With both sadness and excitement in our hearts, we crossed borders for the sixth time in our trip, leaving Peru behind as we ventured forth into Ecuador.

We bussed to Guayaquil, stopping only to admire the bus terminal which looked more like a shopping mall,  before departing for Montañita, a beach town on Ecuador’s famous Ruta del Sol.

At first light, the streets of Montañita are almost vacant; everyone is shuttered away in their rooms sleeping that peaceful drunk-sleep that predates a massive hangover. The bars that line the streets still show evidence of the previous night’s debauchery, as employees lethargically push mops over the floors in preparation to do it all over again. A little later, as the sun’s intense heat starts to mount, the town fills with weary-eyed travellers. Breakfast cafés are filled to capacity with regretful faces filling their bellies in the hopes that food will give them enough energy to plop themselves down on the beach for a hectic day of sun bathing.

Calina and I started our day with a much needed breakfast at El Papillon, a french café that serves up delicious crepes as well as yogurt and granola with generous helpings of fruit.  Granola is ubiquitous in Ecuador; every grocery store stocks delicious coconut granola that comes in yellow bags, it’s the perfect backpacker fuel.

We decided to compliment our very foreign breakfast with an Ecuadorian dish called “Bolones de Verde”, a deep-fried ball of mashed up plantains and cheese that sits like a brick in the bottom of your stomach.

Nearby, vendors prepared baskets of ceviche from their tiny carts. Something about the idea of eating raw fish in lime first thing in the morning made even Calina’s brazenly adventurous stomach turn.

We intended to rest ourselves and get a good nights sleep to prepare ourselves for a surf lesson the next day, but we quickly realized that we’d be missing an essential part of Montañita by retiring early. At nightfall, the town comes alive as each restaurant and bar overflows with people and salsa. On one of the main streets we discovered “Cocktail Men”, the alter-ego to our Peruvian Juice Ladies.

Cocktail Men: These characters sit perched in front of mounds of fruits with a fully stocked liquor cabinet at their disposal. For only a few dollars, they’ll whip up anything your heart desires, although some drinks are definitely tastier than others. We recommend asking for their specialties. While sipping our cocktails, Dave and Tan (the Australian and Canadian duo we met in Máncora) walked by and pulled up a seat beside us. Soon we were joined by a trio of Argentinians and the night’s festivities began.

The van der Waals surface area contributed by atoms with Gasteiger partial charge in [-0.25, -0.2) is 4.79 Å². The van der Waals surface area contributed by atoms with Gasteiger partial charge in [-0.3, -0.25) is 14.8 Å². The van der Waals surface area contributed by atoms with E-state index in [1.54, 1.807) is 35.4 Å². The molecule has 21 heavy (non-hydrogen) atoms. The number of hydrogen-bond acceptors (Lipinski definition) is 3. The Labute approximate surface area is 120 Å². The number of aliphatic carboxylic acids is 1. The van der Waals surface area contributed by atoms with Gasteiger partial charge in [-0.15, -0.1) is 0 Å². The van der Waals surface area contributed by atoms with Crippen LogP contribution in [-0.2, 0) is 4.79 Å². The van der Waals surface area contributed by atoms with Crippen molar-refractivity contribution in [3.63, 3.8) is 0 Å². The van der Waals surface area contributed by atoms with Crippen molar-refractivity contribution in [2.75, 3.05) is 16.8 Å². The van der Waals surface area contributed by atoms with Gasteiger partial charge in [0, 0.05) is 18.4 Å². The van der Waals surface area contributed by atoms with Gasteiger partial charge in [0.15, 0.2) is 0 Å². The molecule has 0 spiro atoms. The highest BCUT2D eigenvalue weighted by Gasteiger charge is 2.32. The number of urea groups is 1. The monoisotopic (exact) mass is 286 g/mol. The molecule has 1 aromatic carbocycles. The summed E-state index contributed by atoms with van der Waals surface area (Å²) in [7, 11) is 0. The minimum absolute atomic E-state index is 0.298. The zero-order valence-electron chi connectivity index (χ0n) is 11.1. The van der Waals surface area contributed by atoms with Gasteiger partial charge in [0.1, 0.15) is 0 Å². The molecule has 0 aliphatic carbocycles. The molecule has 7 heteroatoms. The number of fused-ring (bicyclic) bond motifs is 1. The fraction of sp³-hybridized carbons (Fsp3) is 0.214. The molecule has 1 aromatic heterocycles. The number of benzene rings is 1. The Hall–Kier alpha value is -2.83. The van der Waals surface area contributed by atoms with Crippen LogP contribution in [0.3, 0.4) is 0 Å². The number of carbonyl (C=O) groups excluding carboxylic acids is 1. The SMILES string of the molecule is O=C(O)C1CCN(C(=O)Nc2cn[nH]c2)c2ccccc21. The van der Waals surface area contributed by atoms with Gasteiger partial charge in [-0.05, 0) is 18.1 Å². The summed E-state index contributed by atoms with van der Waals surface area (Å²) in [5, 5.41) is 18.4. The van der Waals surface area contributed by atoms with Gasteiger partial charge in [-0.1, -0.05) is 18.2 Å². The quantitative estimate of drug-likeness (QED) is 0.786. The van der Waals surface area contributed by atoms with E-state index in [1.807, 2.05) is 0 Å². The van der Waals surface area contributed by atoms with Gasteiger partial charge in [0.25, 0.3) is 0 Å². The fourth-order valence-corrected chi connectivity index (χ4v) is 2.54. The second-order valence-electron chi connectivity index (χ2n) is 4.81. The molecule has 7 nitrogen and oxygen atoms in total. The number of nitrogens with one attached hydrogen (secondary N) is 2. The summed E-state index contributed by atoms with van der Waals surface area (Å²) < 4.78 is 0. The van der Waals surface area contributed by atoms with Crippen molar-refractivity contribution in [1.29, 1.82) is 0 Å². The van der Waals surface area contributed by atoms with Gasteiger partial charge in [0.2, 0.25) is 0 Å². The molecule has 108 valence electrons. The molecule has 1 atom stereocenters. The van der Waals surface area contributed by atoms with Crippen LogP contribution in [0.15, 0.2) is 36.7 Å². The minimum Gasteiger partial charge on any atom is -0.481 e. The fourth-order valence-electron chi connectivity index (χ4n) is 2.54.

Once we had consumed as many sugary, fruity, booze-filled concoctions as we could handle, we checked out a nearby club. Things got really sweaty very fast, as we danced barefoot on the sand-covered dance floor.

We carried on until early morning, when we were so exhausted we could barely stand. We finally got to bed hoping we’d find the energy for the coming day of surf.

My Surf Lesson, by Calina

I have tried surfing a few times while on vacation with Dan and always with the same atrocious results– I always fall off the surfboard the moment I’m on. Meanwhile, Dan makes it look so easy! I was determined to see some improvement in my skills. Apart from partying, surfing is the second biggest activity in Montañita and I really wanted to join in. I signed up for a 2 hour one-on-one class with an instructor. He showed me the basics on land which seemed really easy. Once we got in the water, it was a different story. After several failed attempts at getting on the board, the teacher looked at me, exasperated and said, ¨Where’s your balance? You’ve rode 20 waves and still haven’t stood up!¨ I burned with shame and thought, ¨Wow, I must be the worst student he’s ever had¨. His evident lack of confidence in my skills did nothing for my performance and I kept messing up every wave. I figured I had wasted my money and ended my class feeling pretty dejected.

In the afternoon, Dan and I went surfing again. Dan was my teacher this time and gave me some valuable hints that my so-called professional teacher had somehow missed. On my first few waves, I fell off the board. But I kept trying and, eventually, I actually managed to stand up on the board for a split second. It was just a split second but it felt amazing. I wasn’t a surfing failure after all. I no longer felt like a complete poser in this funky surfer town. I’d achieved what I’d come to do and was quite happy to leave Montañita early the next morning for other adventures.